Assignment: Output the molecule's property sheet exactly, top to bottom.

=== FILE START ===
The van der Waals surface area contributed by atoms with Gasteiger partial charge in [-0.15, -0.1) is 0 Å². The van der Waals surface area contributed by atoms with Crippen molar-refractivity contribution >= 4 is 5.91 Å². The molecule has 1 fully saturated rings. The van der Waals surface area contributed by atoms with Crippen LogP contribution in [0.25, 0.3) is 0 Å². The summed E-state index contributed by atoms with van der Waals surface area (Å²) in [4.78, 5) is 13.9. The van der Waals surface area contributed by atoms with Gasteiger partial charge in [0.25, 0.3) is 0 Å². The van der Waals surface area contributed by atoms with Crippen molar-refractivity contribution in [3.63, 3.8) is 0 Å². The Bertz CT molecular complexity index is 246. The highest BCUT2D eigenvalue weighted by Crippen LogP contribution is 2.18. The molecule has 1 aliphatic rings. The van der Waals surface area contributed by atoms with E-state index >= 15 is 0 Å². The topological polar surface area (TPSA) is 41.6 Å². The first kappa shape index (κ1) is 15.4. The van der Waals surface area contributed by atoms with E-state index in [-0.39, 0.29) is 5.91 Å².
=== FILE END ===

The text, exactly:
The van der Waals surface area contributed by atoms with Gasteiger partial charge in [-0.15, -0.1) is 0 Å². The van der Waals surface area contributed by atoms with Crippen molar-refractivity contribution >= 4 is 5.91 Å². The molecule has 1 fully saturated rings. The van der Waals surface area contributed by atoms with Crippen LogP contribution in [0.25, 0.3) is 0 Å². The summed E-state index contributed by atoms with van der Waals surface area (Å²) in [4.78, 5) is 13.9. The van der Waals surface area contributed by atoms with Gasteiger partial charge in [0.25, 0.3) is 0 Å². The van der Waals surface area contributed by atoms with Crippen molar-refractivity contribution in [3.63, 3.8) is 0 Å². The Bertz CT molecular complexity index is 246. The highest BCUT2D eigenvalue weighted by Crippen LogP contribution is 2.18. The molecule has 1 aliphatic rings. The van der Waals surface area contributed by atoms with E-state index >= 15 is 0 Å². The topological polar surface area (TPSA) is 41.6 Å². The first kappa shape index (κ1) is 15.4. The van der Waals surface area contributed by atoms with E-state index in [-0.39, 0.29) is 5.91 Å².